What is a reasonable timeframe and an appropriate boundary for notification about a demolition site?

by rachel.crist, almost 2 years ago
CLOSED: This discussion has concluded.

The City of Austin has notification requirements in place for different types of development related cases. Notices are typically mailed to property owners, City of Austin utility account holders, registered neighborhood associations, and other organizations whose boundaries include or are adjacent to the proposed site. What number of days do you think is a reasonable timeframe to be notified about a demolition? What number of feet is an appropriate boundary for demolition notifications? Please be specific.

For more information, please visit: www.austintexas.gov/page/development-notifications

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Consultation has concluded

  • scottturner about 2 years ago
    The property is looked at by the Historic Preservation office to see if it may be historic. If so, it has to go through the Historic Landmark Commission with related notifications. If not, it's not historic and there would be no need to notify anyone about it's removal. Demo notifications would only add delay and cost to the process. There is no rationale for the question posed here?
  • ncarty97 about 2 years ago
    Only immediate neighbors should be informed. 100 feet seems reasonable. Anything beyond that and you're just asking for people that aren't directly affected by the work to become involved, and the only ones that will do that are the ones who just want to see all demolitions and construction stopped.
  • ATX-Citizen about 2 years ago
    The rules in place are fine, any additional notification requirements only add cost to the project and do nothing to improve the required safety of the project.
  • Austinite about 2 years ago
    For properties that are contributing to a national register historic district, there should be more time allowed for historic research prior to release of demolition permits. The time periods in code currently are not enough time to do the research and make it through the commissions and council for a vote. These timeframes may have made sense when Austin was much smaller, but are too short given how much demolition the city is undergoing in modern times.
  • AustinResident over 2 years ago
    Many demolitions are older homes that already have to send notification for the historic landmark commission hearing - and the fees on that are already too high. Why would additional notification be needed? Just ask the homeowner to put up their own sign a week in advance of the demolition starting. IF you move forward, then adjacent homes/properties only should have to be notified.
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    • Caroline Reynolds over 2 years ago
      None of the Austin fees are high enough. They are half or less than those charged in Dallas, Houston, Ft. Worth and San Antonio. Austin seems to get the whining contractors and builders. In fact, I do not believe that your are indeed, an AustinResident -- more likely a Russian robot causing grief.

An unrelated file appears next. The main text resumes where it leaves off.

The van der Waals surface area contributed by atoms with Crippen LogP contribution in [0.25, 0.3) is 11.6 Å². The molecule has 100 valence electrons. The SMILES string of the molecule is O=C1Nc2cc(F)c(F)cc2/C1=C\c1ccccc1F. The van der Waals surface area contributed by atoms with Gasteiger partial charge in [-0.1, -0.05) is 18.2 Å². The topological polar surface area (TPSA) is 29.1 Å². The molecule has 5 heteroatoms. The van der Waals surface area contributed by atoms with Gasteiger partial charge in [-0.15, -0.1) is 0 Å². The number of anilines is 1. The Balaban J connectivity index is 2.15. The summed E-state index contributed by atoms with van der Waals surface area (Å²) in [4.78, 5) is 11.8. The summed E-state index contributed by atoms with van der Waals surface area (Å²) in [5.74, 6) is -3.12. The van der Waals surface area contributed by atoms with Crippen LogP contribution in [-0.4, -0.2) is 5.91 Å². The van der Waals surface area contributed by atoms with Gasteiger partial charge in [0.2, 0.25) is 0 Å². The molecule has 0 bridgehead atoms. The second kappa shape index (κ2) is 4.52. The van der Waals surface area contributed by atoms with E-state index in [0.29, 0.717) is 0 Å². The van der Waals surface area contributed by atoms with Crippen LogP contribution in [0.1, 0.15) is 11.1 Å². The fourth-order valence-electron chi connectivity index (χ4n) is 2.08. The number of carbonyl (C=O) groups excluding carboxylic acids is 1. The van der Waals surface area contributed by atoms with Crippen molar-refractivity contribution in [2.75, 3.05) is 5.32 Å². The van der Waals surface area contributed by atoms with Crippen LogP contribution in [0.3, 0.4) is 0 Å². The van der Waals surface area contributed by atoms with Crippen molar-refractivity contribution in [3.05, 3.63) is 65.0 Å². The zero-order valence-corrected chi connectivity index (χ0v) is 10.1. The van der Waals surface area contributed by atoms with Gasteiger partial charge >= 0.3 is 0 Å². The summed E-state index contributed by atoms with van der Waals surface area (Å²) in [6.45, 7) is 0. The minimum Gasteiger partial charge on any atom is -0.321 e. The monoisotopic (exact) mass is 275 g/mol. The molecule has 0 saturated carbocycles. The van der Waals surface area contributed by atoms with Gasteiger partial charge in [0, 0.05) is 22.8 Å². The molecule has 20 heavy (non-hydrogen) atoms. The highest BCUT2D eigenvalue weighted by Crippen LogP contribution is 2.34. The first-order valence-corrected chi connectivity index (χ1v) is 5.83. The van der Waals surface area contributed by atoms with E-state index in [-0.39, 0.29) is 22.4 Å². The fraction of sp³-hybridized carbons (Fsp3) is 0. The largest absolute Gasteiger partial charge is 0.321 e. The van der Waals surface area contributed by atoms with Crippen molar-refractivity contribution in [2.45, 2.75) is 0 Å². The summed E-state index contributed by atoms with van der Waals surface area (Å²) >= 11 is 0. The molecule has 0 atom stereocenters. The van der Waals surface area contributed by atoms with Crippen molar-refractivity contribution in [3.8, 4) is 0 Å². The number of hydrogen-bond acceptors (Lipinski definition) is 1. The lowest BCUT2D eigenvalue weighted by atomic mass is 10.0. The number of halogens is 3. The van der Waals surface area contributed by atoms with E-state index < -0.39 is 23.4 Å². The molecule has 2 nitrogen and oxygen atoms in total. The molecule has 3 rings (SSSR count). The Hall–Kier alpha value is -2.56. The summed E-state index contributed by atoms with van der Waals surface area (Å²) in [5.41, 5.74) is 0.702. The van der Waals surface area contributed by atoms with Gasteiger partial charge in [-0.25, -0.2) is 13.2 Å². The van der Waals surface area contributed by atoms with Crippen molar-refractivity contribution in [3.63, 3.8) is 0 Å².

Notification is necessary so that severely allergic children and residents, as well as small children can make arrangements to be absent during demo activities that will release, at the least, 50 years or more of rat and roach droppings and pollen by smashing in the house with a back hoe and running over the pieces with a bull dozer. At worse, the demo will release lead-containing paint dust, mercury thermometer/ thermostat vapors and asbestos particles. The area should be covered by by fine water mist during crushing activity to protect the demo workers and the neighbors.
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      • AustinResident over 2 years ago
        While I'm sure the Russians are well-versed in our historic landmark process, I am indeed an Austin resident. You say fees aren't high enough - how high is high enough? What would you base the fees on? There are restrictions on this based on State law, and while you may want high fees to achieve the goals of keeping Austin as close to 1970s as possible, unfortunately the only thing certain is change has and will continue in this town. So, if you want people who live here to be able to tear down homes past their useful life (nothing lasts forever) and stay on their lot that they rightfully own, then you can't just tax them and put unreasonable fees on them and expect them to stay.
  • Onetalltreeman over 2 years ago
    Formal notification of signage and mailings to neighboring lots within 300 feet of site 21 days in advance of demolition permit review. Proper asbestos removal procedures (to prevent air-borne contamination) must be in place prior to start of any demolition for any home or accessory buildings older than 1978. Pre-demo meeting with EV inspector for tree protection, silt fencing and preventative measures required. Spot inspections required to ensure compliance.